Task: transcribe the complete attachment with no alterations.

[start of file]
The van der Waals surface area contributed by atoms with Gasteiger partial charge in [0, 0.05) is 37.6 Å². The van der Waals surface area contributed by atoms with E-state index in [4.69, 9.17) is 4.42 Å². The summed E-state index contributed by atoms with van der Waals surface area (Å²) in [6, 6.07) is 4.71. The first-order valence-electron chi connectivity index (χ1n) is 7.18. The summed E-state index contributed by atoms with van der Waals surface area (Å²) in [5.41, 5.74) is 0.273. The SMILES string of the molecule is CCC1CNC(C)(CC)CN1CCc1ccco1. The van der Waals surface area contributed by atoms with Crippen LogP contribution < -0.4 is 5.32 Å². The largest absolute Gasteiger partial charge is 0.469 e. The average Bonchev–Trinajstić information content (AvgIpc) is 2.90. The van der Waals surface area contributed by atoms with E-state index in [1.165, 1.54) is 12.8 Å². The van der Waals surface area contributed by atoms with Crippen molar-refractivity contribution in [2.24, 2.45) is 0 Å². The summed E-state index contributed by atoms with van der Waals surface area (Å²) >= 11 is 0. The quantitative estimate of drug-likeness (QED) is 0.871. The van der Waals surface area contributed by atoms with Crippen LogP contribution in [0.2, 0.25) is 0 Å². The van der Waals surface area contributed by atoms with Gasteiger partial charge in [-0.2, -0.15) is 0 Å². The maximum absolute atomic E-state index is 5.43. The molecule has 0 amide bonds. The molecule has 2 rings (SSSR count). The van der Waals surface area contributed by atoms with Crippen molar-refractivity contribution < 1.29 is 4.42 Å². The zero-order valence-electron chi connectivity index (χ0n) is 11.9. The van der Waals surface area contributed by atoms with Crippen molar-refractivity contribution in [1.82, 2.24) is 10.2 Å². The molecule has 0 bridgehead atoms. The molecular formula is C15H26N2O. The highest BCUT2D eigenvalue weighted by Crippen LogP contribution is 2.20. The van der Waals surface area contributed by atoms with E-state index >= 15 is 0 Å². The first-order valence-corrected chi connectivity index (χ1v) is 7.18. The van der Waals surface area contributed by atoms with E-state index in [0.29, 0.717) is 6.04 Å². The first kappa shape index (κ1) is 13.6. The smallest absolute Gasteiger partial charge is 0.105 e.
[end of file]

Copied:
The van der Waals surface area contributed by atoms with Gasteiger partial charge in [0, 0.05) is 37.6 Å². The van der Waals surface area contributed by atoms with E-state index in [4.69, 9.17) is 4.42 Å². The summed E-state index contributed by atoms with van der Waals surface area (Å²) in [6, 6.07) is 4.71. The first-order valence-electron chi connectivity index (χ1n) is 7.18. The summed E-state index contributed by atoms with van der Waals surface area (Å²) in [5.41, 5.74) is 0.273. The SMILES string of the molecule is CCC1CNC(C)(CC)CN1CCc1ccco1. The van der Waals surface area contributed by atoms with Crippen LogP contribution < -0.4 is 5.32 Å². The largest absolute Gasteiger partial charge is 0.469 e. The average Bonchev–Trinajstić information content (AvgIpc) is 2.90. The van der Waals surface area contributed by atoms with E-state index in [1.165, 1.54) is 12.8 Å². The van der Waals surface area contributed by atoms with Crippen molar-refractivity contribution in [2.24, 2.45) is 0 Å². The summed E-state index contributed by atoms with van der Waals surface area (Å²) >= 11 is 0. The quantitative estimate of drug-likeness (QED) is 0.871. The van der Waals surface area contributed by atoms with Crippen LogP contribution in [0.2, 0.25) is 0 Å². The van der Waals surface area contributed by atoms with Gasteiger partial charge in [-0.2, -0.15) is 0 Å². The maximum absolute atomic E-state index is 5.43. The molecule has 0 amide bonds. The molecule has 2 rings (SSSR count). The van der Waals surface area contributed by atoms with Crippen molar-refractivity contribution < 1.29 is 4.42 Å². The zero-order valence-electron chi connectivity index (χ0n) is 11.9. The van der Waals surface area contributed by atoms with Crippen molar-refractivity contribution in [1.82, 2.24) is 10.2 Å². The molecule has 0 bridgehead atoms. The molecular formula is C15H26N2O. The highest BCUT2D eigenvalue weighted by Crippen LogP contribution is 2.20. The van der Waals surface area contributed by atoms with E-state index >= 15 is 0 Å². The first-order valence-corrected chi connectivity index (χ1v) is 7.18. The van der Waals surface area contributed by atoms with E-state index in [0.29, 0.717) is 6.04 Å². The first kappa shape index (κ1) is 13.6. The smallest absolute Gasteiger partial charge is 0.105 e.